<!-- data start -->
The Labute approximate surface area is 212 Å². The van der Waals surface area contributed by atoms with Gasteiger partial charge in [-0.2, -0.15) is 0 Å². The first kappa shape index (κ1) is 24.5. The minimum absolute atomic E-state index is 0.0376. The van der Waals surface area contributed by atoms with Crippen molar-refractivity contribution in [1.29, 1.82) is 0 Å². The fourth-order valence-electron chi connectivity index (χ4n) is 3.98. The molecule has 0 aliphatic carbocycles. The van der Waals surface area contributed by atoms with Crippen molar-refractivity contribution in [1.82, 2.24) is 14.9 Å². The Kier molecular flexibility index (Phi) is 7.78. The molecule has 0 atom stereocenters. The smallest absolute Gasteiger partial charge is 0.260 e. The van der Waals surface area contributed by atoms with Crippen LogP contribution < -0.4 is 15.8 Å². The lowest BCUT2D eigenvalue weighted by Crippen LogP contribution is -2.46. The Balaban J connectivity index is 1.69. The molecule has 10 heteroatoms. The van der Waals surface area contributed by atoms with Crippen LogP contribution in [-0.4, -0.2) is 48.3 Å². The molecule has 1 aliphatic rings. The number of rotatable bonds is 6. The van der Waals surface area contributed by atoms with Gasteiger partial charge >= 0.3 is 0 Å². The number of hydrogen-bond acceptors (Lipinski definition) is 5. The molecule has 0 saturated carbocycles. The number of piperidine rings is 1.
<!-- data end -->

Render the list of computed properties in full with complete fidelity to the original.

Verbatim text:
The Labute approximate surface area is 212 Å². The van der Waals surface area contributed by atoms with Gasteiger partial charge in [-0.2, -0.15) is 0 Å². The first kappa shape index (κ1) is 24.5. The minimum absolute atomic E-state index is 0.0376. The van der Waals surface area contributed by atoms with Crippen molar-refractivity contribution in [1.29, 1.82) is 0 Å². The fourth-order valence-electron chi connectivity index (χ4n) is 3.98. The molecule has 0 aliphatic carbocycles. The van der Waals surface area contributed by atoms with Crippen molar-refractivity contribution in [1.82, 2.24) is 14.9 Å². The Kier molecular flexibility index (Phi) is 7.78. The molecule has 0 atom stereocenters. The smallest absolute Gasteiger partial charge is 0.260 e. The van der Waals surface area contributed by atoms with Crippen LogP contribution < -0.4 is 15.8 Å². The lowest BCUT2D eigenvalue weighted by Crippen LogP contribution is -2.46. The Balaban J connectivity index is 1.69. The molecule has 10 heteroatoms. The van der Waals surface area contributed by atoms with Crippen LogP contribution in [-0.4, -0.2) is 48.3 Å². The molecule has 1 aliphatic rings. The number of rotatable bonds is 6. The van der Waals surface area contributed by atoms with Gasteiger partial charge >= 0.3 is 0 Å². The number of hydrogen-bond acceptors (Lipinski definition) is 5. The molecule has 0 saturated carbocycles. The number of piperidine rings is 1.